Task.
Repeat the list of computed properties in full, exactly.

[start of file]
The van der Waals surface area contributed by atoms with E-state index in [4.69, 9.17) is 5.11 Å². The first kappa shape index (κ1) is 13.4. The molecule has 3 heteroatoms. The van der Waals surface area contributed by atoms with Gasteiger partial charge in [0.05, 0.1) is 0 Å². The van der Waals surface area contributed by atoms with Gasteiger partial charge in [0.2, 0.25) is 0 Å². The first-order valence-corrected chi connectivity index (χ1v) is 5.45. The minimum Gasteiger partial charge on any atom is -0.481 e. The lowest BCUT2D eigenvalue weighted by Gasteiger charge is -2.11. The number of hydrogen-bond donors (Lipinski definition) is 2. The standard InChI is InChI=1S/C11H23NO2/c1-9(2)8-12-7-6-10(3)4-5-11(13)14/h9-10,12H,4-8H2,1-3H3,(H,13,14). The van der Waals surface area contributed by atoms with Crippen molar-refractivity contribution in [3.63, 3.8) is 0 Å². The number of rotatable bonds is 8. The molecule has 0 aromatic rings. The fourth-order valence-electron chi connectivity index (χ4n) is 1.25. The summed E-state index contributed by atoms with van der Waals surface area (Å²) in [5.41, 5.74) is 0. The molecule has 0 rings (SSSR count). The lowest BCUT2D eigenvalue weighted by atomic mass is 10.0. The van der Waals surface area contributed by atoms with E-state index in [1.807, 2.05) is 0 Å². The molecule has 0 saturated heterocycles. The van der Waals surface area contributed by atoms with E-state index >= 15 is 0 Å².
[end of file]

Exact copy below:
The van der Waals surface area contributed by atoms with E-state index in [4.69, 9.17) is 5.11 Å². The first kappa shape index (κ1) is 13.4. The molecule has 3 heteroatoms. The van der Waals surface area contributed by atoms with Gasteiger partial charge in [0.05, 0.1) is 0 Å². The van der Waals surface area contributed by atoms with Gasteiger partial charge in [0.2, 0.25) is 0 Å². The first-order valence-corrected chi connectivity index (χ1v) is 5.45. The minimum Gasteiger partial charge on any atom is -0.481 e. The lowest BCUT2D eigenvalue weighted by Gasteiger charge is -2.11. The number of hydrogen-bond donors (Lipinski definition) is 2. The standard InChI is InChI=1S/C11H23NO2/c1-9(2)8-12-7-6-10(3)4-5-11(13)14/h9-10,12H,4-8H2,1-3H3,(H,13,14). The van der Waals surface area contributed by atoms with Crippen molar-refractivity contribution in [3.63, 3.8) is 0 Å². The number of rotatable bonds is 8. The molecule has 0 aromatic rings. The fourth-order valence-electron chi connectivity index (χ4n) is 1.25. The summed E-state index contributed by atoms with van der Waals surface area (Å²) in [5.41, 5.74) is 0. The molecule has 0 rings (SSSR count). The lowest BCUT2D eigenvalue weighted by atomic mass is 10.0. The van der Waals surface area contributed by atoms with E-state index in [1.807, 2.05) is 0 Å². The molecule has 0 saturated heterocycles. The van der Waals surface area contributed by atoms with E-state index >= 15 is 0 Å².